Abdullah Öcalan, the imprisoned leader of the outlawed Kurdistan Workers’ Party (PKK) told Turkish security officials that he suspected the Paris killings of the 3 of his organizations militants might be a ‘message’ from those who did not want him to continue his dialogue with the Turkish government for a political solution to Kurdish problem, Turkish official sources told Hürriyet Daily News. Sources who asked not to be named said Öcalan did not elaborate who might have sent the message by killing three female members of the PKK in Europe, one of them, Sakine Cansız being a founder of the organization together with Öcalan.
The Turkish government, on the other hand, is not sure yet whether the Jan. 9 killings in the Kurdistan Cultural Center in Paris were an ordinary crime or motivated by political or other reasons. They say Turkey is doing its part in cooperation with French security officials, including a detailed investigation on Turkey links of the only suspect of the case so far, Ömer Güney, a PKK sympathizer who was arrested on Jan. 21 by Paris prosecutor with suspects of being involved in the murder.
One ranking French source speaking to HDN on condition of anonymity said that France wanted to solve the case as soon as possible in order not to be at the center of attention anymore. According to same source, the Paris police have been carrying out a detailed investigation, which includes watching of a total of 3600 hours of security camera recordings to find out the killer, or killers and if there is anyone behind the murders. Güney, has not confessed that he has killed and so far it was not possible to prove that he was and the only killer, French source said.
According to the French analysis, there are three main scenarios to answer the motivation of murders. The most possible scenario is a conflict regarding the financial traffic within the PKK. The organization has an estimated budget more than 10 billion Euros a year in Europe only, from donations of Kurdish origin guest workers, extortion money and money from drug smuggling, according to Turkish police and US Treasury and Cansız had a role in that.
The second probable scenario according to French authorities is jealousy. Allegedly, Güney had fallen in love with a woman working for the PKK controlled Roj TV, broadcasting from Europe. That woman was not in good terms with Cansız.
The third scenario, which is the least possible one according to French (and also Turkish) authorities is the possibility of a country’s secret service being behind the murders. France had dropped out the possibility of a Turkish secret service link in the early days of the investigation. But the possibility of a crime organization or a politically motivated organization who might want to plot an agent inside the PKK is a possibility that is under investigation.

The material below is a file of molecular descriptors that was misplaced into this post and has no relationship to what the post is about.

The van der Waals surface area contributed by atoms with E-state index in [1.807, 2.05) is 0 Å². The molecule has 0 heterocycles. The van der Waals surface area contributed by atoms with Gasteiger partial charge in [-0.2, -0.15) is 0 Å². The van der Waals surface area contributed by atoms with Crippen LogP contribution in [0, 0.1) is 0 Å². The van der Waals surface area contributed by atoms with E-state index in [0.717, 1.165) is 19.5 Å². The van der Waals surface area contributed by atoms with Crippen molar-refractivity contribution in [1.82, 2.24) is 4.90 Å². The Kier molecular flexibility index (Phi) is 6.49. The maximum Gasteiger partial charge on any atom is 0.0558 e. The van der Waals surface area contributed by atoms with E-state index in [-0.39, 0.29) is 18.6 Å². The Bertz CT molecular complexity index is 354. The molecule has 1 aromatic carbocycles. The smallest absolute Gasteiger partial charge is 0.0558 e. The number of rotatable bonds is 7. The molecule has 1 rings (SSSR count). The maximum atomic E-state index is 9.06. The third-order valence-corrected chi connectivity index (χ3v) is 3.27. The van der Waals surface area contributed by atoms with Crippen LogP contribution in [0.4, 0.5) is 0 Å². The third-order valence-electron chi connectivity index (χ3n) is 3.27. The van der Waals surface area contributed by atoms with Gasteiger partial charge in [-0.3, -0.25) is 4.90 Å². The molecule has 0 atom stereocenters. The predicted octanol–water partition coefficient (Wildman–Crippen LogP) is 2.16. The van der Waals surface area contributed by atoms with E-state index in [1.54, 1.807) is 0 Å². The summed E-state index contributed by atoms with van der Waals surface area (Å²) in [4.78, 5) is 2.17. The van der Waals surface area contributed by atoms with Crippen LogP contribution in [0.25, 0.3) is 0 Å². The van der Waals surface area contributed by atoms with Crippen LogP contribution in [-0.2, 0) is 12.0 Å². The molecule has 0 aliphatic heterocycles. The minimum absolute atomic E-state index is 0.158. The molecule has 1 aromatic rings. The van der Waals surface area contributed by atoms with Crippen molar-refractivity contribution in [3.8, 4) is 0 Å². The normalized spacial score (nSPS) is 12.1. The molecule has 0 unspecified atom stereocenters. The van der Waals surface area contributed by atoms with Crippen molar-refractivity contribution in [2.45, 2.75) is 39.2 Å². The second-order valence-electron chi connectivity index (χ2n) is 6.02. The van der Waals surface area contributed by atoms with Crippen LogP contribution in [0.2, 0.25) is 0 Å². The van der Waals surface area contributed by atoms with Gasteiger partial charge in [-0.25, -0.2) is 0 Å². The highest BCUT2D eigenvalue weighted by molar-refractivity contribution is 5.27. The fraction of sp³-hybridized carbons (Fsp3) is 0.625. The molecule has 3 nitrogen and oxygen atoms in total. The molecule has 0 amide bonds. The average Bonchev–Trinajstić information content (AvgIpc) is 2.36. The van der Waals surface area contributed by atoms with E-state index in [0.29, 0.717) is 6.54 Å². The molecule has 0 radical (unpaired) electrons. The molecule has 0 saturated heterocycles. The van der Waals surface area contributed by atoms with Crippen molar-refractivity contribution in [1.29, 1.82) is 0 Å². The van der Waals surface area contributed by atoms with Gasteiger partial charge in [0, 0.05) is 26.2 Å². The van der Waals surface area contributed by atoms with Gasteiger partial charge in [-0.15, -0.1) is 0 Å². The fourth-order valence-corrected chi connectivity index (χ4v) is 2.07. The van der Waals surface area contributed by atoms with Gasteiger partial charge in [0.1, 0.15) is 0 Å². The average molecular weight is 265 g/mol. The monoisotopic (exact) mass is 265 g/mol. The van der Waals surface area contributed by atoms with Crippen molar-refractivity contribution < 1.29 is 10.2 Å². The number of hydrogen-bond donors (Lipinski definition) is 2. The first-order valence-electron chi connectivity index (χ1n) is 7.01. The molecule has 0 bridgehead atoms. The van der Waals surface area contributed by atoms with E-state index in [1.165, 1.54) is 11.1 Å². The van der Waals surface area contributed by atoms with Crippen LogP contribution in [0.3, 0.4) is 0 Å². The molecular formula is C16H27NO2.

The Yeni Özgür Politika newspaper, printed in Europe and controlled by the PKK pointed out on Jan. 28, a day before the murder, that a Turkish citizen named Adnan Gürbüz who had been allegedly involved in drugs and human trafficking in Europe, was in Paris and left a day after the murder to Britain might worth looking into. Gürbüz is from Güney’s hometown in Turkey and of the same Turkish nationalist political background; Güney had the same background in younger years, ironically.
One Turkish ranking security official told HDN that Ankara did not think there was any secret service behind the murders, mainly because the murders were committed ‘too immaturely and Güney profiled too imbalanced and unstable typology’ for any serious secret service to use. But the involvement of a crime organization, since too much money is involved, is a serious matter of investigation, the source said.
In that framework, possible links with another murder is under Ankara’s attention. The killing of a Kurdish origin Russian mafia leader, Aslan Usyanov in Moscow on Jan. 16 only a week after the Paris killings. The Russian press had reported earlier that he was among chief weapon suppliers of the PKK and that the Turkish intelligence has more information as he was among the chief financers of the organization. Research on that possible link has not come to an end yet, according to officials.
If there was a political plot to sabotage the talks between the PKK leader and the Turkish government, then it failed already. The Peace and Democracy Party (BDP) is also involved in the Kurdish problem talks and is waiting for a permission from the government to go to the island-prison of İmralı to talk to Öcalan once again.
This article was published in the Hurriyet Daily News on Jan. 31, 2013.
Murat Yetkin is the current editor-in-chief of Hurriyet Daily News and a columnist for Radikal, a Turkish publication. He is a political commentator on Turkish and Middle Eastern affairs and has previously worked for BBC World Service and AFP. He can be found on Twitter: @MuratYetkin2.